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It’s your favorite cardio fan Kathleen here to talk today about your split time.
If you’re really new to rowing, you might not even know what I’m referring to, but don’t worry, I’ll get you up to speed so that you will know all the “row speak” by the end of the article.
Most people who row are always looking for ways to improve their split time, regardless of age, but is that realistic?
I know that I can’t do some of the things I used to do when I was 25, so is it reasonable to expect me to row as fast as a 20-something?
Maybe you don’t care about the pace of others on the rowing machine and you only want to find ways for improving your personal split time. I hear ya! I’m a bit competitive, but sometimes, I just want to focus on myself.
Regardless of what your reason is for reading this post, I’m glad you’re here.
In this article, I’m going to cover what we mean by split time, tips for how you can improve your own personal average split on an indoor rowing machine, and whether your goals are a bit unreasonable for someone your age.
Are you ready? This isn’t going to be the same dry talk about numbers. Your buddy Kathleen will try to spice things up so you can learn as you laugh.
Let’s get started!
Table of Contents
What Does Split Time Mean?
When you hear people talk about their split time, they are referring to the amount of time it takes you to row 500 meters.
Sometimes it feels like rowers talk about nothing else but their split time! It’s equivalent to runners talking about how fast they can run one mile.
The numbers work very much like golf does. The lower your split time number, the better you’re doing. A low number means that you are rowing very fast.
For example, a typical indoor rowing machine split time would be 5 minutes or less. This means that you can row 500 meters in 5 minutes.
Experienced rowers can do 500 meters in 2 minutes or less! I saw a world record where a person did 500 meters in 1.11!
It might seem odd that trying to beat your old record on a rowing machine by just 5 seconds seems impossible, but it can be done.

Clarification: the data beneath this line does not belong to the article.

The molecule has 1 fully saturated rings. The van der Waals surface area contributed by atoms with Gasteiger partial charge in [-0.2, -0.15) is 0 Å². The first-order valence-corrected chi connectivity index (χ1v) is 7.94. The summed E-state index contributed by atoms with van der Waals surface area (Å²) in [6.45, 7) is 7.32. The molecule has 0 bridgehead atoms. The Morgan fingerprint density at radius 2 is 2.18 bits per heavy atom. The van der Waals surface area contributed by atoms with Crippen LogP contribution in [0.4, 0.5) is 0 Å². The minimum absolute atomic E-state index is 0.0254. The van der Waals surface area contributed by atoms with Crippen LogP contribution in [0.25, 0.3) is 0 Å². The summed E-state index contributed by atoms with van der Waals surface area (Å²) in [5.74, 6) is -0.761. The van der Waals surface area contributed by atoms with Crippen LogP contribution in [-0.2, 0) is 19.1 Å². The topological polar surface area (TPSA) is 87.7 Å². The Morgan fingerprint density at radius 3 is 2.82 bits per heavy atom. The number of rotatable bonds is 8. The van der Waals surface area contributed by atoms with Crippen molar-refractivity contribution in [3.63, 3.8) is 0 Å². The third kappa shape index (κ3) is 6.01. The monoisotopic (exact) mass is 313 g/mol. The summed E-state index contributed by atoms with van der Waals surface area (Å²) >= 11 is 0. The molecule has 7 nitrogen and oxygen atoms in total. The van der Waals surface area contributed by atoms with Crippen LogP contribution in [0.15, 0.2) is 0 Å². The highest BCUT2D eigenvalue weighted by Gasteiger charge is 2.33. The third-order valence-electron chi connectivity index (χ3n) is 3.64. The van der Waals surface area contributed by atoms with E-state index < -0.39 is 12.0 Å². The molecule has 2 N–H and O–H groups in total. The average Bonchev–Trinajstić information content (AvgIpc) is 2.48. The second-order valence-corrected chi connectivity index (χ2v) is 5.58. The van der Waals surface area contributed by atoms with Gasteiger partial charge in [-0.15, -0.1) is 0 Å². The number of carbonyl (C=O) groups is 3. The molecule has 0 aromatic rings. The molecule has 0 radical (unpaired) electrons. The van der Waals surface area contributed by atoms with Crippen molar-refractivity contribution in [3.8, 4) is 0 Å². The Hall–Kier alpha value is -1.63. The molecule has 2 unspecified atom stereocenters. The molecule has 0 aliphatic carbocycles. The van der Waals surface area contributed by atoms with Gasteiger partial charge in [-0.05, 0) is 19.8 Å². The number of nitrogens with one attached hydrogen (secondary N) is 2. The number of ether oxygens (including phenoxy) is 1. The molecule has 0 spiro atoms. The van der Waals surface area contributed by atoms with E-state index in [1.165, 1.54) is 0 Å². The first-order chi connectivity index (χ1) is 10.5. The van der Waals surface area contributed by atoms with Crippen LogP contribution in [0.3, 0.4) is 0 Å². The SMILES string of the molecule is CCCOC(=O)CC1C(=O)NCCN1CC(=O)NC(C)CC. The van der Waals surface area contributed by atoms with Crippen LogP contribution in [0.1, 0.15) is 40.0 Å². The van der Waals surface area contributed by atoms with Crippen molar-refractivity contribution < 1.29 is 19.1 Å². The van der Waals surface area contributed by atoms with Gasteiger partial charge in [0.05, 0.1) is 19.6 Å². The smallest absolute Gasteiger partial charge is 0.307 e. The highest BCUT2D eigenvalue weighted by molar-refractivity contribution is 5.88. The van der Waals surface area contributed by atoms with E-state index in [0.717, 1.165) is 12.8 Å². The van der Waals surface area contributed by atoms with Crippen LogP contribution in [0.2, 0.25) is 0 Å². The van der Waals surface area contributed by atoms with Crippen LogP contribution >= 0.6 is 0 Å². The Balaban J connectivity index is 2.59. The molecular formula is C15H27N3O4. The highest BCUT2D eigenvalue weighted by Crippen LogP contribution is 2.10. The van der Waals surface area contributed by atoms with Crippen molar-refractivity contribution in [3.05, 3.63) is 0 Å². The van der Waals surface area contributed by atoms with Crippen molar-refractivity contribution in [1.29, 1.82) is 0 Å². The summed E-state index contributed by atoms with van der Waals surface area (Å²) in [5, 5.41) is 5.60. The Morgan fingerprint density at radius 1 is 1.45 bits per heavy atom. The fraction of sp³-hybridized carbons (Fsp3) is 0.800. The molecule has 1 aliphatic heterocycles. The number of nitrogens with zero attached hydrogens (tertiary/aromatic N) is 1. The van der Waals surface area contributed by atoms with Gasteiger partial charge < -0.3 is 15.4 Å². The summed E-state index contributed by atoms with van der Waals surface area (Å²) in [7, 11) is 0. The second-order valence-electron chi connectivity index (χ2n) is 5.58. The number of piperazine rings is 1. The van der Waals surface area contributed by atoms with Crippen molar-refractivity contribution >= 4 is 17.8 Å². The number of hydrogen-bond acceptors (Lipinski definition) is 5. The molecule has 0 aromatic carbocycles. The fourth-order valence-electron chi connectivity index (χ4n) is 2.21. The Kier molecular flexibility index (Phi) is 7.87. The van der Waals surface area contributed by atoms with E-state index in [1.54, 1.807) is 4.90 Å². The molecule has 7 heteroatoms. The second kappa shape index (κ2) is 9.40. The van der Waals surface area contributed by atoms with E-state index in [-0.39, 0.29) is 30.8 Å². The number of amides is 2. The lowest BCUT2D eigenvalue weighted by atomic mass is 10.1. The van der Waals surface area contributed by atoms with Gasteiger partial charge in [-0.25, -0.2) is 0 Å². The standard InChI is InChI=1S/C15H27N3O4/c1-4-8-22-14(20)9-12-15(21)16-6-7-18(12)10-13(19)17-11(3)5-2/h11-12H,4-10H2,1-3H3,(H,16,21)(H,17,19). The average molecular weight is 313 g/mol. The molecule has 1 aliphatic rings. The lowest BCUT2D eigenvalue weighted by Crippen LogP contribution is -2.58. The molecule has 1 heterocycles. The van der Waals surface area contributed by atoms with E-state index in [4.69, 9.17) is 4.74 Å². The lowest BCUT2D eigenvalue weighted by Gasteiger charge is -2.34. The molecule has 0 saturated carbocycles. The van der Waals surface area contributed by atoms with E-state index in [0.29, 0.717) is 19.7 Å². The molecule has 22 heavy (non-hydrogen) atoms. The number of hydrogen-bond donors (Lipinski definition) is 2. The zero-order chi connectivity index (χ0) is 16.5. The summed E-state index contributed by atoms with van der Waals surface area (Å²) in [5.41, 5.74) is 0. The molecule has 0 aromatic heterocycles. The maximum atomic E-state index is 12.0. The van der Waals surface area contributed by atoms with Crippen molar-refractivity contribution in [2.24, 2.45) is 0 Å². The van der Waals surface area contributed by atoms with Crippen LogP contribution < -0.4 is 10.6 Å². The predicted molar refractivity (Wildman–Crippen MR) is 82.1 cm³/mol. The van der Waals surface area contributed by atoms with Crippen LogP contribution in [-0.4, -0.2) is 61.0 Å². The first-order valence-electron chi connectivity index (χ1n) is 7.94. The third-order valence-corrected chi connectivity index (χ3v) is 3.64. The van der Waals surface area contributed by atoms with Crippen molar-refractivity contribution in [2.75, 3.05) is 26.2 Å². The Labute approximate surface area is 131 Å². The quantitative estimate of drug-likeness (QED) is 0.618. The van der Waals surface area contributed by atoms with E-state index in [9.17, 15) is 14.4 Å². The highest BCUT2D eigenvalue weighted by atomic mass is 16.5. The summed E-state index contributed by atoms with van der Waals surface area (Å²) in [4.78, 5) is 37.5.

What Does the SPM Mean?
This is different from your split time. Stroke rate or SPM refers to how many strokes per minute you do.
This metric has nothing to do with your intensity or your 500-meter time. This is simply the rhythm that you are rowing at.
If you are a beginner, you may notice that during a rowing workout, you are rowing like crazy to start, but by the end you can barely keep yourself going.
Rowers are always looking for a more consistent stroke rate, and faster is not always better, unless you are racing or trying to improve your fitness level.
When I first started, I focused on my form, so I was rowing rather slowly at 18-20 strokes per minute. That was great for me to start with. I tried to stay within that stroke rate range until I was certain that I was doing the strokes correctly.
Later, I found that for shorter rows, I could row at 30-35 SPM. I should be happy with that because in a competitive scenario, stroke rate would be something in that range. However, it’s difficult to maintain the exact same stroke rate during an entire workout
It’s best to aim within 2 or 3 SPM of your goal. If you want to row at say 25 SPM, then work on staying within 22-28 SPM.
Practice makes perfect, friends, so pay attention to your erg, and you will get the hang of it.
What Is a Good Rowing Pace?
Glad you asked. I think every newbie has asked this question.
I think part of the answer here would depend on your definition of “good”.
Do you mean good enough? Or do you mean good for an overweight 60-year-old? Or good for a 20-year-old? Good overall?
I’m going to go with the last point. For a 500-m distance, a good pace, meaning not incredibly fast or overly slow, would be about 2 minutes.
This will vary tremendously depending on your age, weight, current fitness level, and experience with rowing, so don’t feel bad if your split time is 5 or even 10 minutes.
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How Rowing Split Times Change with Age
One truth about life is that as we age, we slow down.
This is true in just about every age group. We walk slower, we type slower, we generally just start winding down.
Now for some very active people, this slow down may not happen until they are in their 80s. Others may start feeling this in their 50s. Sometimes it has nothing to do with our level of physical activity, some of us simply didn’t get the high-energy, long-lifespan gene.
Generally speaking, however, I believe most people start noticing old father time taking its toll by the time they reach 60.
This is also true with exercise.
This doesn’t mean that if you’re rowing a 2-minute 500-meter row right now, you’ll be doing 15-minute split times by the time you hit 60, no. It will not always go that bad, but you shouldn’t be surprised if your split time becomes longer than the average in your age group.